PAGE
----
Noninvasive Evaluation of Skeletal Muscle Oxidative Metabolism after Heart Transplant

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Abstract

Purpose:

The main aim of the present study was to investigate skeletal muscle oxidative metabolism in heart transplant recipients (HTR) by noninvasive tools.

Methods:

Twenty male HTR (age 50.4 ± 2.6 yr; mean ± SE) and 17 healthy untrained age-matched controls (CTRL) performed an incremental exercise (IE) and a series of constant-load (CLE) moderate-intensity exercise tests on a cycloergometer. The following variables were determined: heart rate (HR); breath-by-breath pulmonary O2 uptake (V̇O2); and skeletal muscle (vastus lateralis) oxygenation indices by continuous-wave near-infrared spectroscopy. Changes in concentration of deoxygenated hemoglobin (Hb) and myoglobin (Mb) (Δ[deoxy(Hb + Mb)]), expressed as a fraction of values obtained during a transient limb ischemia, were taken as an index of skeletal muscle O2 extraction. "Peak" values were determined at exhaustion during IE. Kinetics of adjustment of variables were determined during CLE.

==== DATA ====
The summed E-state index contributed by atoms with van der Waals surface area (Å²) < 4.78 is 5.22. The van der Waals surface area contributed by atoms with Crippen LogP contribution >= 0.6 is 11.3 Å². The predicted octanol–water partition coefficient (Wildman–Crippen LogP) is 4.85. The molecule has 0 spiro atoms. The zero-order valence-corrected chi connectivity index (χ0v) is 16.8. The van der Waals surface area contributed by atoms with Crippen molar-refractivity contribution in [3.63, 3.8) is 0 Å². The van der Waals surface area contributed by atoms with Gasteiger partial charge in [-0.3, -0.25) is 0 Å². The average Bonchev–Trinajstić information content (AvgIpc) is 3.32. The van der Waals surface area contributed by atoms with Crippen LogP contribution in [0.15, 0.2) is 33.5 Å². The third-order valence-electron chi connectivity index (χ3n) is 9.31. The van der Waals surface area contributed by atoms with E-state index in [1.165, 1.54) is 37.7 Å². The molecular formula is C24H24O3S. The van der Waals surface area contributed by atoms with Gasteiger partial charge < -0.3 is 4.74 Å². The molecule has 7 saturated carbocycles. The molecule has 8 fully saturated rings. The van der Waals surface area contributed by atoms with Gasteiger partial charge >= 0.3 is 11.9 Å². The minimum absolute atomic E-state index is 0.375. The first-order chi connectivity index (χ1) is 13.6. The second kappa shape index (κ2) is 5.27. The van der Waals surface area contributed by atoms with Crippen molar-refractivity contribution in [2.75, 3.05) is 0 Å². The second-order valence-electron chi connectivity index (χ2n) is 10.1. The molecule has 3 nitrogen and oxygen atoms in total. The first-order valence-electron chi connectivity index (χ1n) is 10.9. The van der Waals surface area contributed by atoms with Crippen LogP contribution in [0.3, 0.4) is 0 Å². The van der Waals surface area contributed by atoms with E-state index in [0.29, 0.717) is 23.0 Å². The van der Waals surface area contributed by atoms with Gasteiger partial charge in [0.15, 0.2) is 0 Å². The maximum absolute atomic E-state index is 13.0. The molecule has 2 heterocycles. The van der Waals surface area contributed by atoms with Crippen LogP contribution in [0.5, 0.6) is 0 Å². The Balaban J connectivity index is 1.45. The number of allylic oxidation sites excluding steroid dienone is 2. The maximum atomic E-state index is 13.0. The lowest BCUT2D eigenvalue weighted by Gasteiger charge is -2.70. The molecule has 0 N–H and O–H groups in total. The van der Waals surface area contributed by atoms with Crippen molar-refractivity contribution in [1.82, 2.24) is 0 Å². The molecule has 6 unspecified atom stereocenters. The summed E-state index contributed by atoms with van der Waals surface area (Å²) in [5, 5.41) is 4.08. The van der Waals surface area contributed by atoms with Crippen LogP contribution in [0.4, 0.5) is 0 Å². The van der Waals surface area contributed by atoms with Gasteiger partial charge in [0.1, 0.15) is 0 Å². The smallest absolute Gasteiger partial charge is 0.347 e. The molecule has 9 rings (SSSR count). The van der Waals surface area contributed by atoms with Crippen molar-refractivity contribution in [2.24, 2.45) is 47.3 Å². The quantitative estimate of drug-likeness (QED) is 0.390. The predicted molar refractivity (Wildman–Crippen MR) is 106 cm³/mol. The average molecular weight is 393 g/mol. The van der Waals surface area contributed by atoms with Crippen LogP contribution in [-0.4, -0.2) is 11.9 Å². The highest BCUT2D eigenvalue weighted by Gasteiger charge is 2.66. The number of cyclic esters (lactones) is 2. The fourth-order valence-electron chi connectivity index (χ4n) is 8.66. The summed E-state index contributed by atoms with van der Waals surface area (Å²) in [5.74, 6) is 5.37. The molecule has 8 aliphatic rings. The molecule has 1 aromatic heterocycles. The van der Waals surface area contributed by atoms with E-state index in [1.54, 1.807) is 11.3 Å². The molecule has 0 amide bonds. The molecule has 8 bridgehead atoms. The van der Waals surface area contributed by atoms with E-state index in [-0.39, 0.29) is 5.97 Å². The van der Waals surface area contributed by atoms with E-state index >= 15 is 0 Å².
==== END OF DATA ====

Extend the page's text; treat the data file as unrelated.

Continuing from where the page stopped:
Results:

V̇O2peak, HRpeak, and Δ[deoxy(Hb + Mb)] peak were significantly lower in HTR than in CTRL (17.1 ± 0.7 vs 34.0 ± 1.9 mL·kg−1·min−1, 133.8 ± 3.8 vs 173.0 ± 4.8 bpm, and 0.42 ± 0.03 vs 0.58 ± 0.04, respectively). In HTR, Δ[deoxy(Hb + Mb)] increase at submaximal workloads was steeper than in CTRL, suggesting an impaired O2 delivery to skeletal muscles, whereas the lower Δ[deoxy(Hb + Mb)] peak values suggest an impaired capacity of O2 extraction at peak exercise. V̇O2 and HR kinetics during CLE were significantly slower in HTR than in CTRL, whereas, unexpectedly, no significant differences were found for Δ[deoxy(Hb+Mb)] kinetics (mean response time: 21.3 ± 1.1 vs 20.2 ± 1.2 s).

Conclusion:

The findings confirm the presence of both "central" (cardiovascular) and "peripheral" (at the skeletal muscle level) impairments to oxidative metabolism in HTR. The noninvasiveness of the measurements will allow for serial evaluation of the patients, in the presence and/or absence of rehabilitation programs.

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